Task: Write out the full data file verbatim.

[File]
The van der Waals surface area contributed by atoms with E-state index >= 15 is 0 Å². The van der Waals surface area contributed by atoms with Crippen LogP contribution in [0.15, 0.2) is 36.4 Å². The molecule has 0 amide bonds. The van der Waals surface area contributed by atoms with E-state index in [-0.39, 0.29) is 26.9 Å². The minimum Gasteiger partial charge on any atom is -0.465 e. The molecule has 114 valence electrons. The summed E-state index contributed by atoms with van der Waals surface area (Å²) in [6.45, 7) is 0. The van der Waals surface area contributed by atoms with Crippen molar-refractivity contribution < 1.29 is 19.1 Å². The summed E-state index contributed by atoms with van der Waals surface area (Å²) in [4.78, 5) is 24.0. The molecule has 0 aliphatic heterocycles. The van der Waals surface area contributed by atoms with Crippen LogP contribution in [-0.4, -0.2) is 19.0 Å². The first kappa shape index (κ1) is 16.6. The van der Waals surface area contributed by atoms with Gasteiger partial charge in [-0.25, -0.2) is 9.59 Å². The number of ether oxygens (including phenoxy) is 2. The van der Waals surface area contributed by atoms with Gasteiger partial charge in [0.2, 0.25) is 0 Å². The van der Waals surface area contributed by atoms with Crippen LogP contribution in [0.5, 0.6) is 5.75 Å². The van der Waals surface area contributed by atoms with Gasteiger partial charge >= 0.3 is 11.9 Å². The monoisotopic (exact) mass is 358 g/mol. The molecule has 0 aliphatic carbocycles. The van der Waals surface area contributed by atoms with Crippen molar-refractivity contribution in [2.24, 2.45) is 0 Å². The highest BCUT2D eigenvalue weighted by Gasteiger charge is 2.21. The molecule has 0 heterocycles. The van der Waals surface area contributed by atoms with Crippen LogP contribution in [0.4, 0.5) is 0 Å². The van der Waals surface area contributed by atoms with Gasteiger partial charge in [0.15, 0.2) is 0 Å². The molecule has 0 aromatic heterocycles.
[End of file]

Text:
The van der Waals surface area contributed by atoms with E-state index >= 15 is 0 Å². The van der Waals surface area contributed by atoms with Crippen LogP contribution in [0.15, 0.2) is 36.4 Å². The molecule has 0 amide bonds. The van der Waals surface area contributed by atoms with E-state index in [-0.39, 0.29) is 26.9 Å². The minimum Gasteiger partial charge on any atom is -0.465 e. The molecule has 114 valence electrons. The summed E-state index contributed by atoms with van der Waals surface area (Å²) in [6.45, 7) is 0. The van der Waals surface area contributed by atoms with Crippen molar-refractivity contribution < 1.29 is 19.1 Å². The summed E-state index contributed by atoms with van der Waals surface area (Å²) in [4.78, 5) is 24.0. The molecule has 0 aliphatic heterocycles. The van der Waals surface area contributed by atoms with Crippen LogP contribution in [-0.4, -0.2) is 19.0 Å². The first kappa shape index (κ1) is 16.6. The van der Waals surface area contributed by atoms with Gasteiger partial charge in [-0.25, -0.2) is 9.59 Å². The number of ether oxygens (including phenoxy) is 2. The van der Waals surface area contributed by atoms with Gasteiger partial charge in [0.2, 0.25) is 0 Å². The van der Waals surface area contributed by atoms with Crippen LogP contribution in [0.5, 0.6) is 5.75 Å². The van der Waals surface area contributed by atoms with Gasteiger partial charge >= 0.3 is 11.9 Å². The monoisotopic (exact) mass is 358 g/mol. The molecule has 0 aliphatic carbocycles. The van der Waals surface area contributed by atoms with Crippen molar-refractivity contribution in [2.24, 2.45) is 0 Å². The highest BCUT2D eigenvalue weighted by Gasteiger charge is 2.21. The molecule has 0 heterocycles. The van der Waals surface area contributed by atoms with Crippen LogP contribution in [0.4, 0.5) is 0 Å². The van der Waals surface area contributed by atoms with Gasteiger partial charge in [0.15, 0.2) is 0 Å². The molecule has 0 aromatic heterocycles.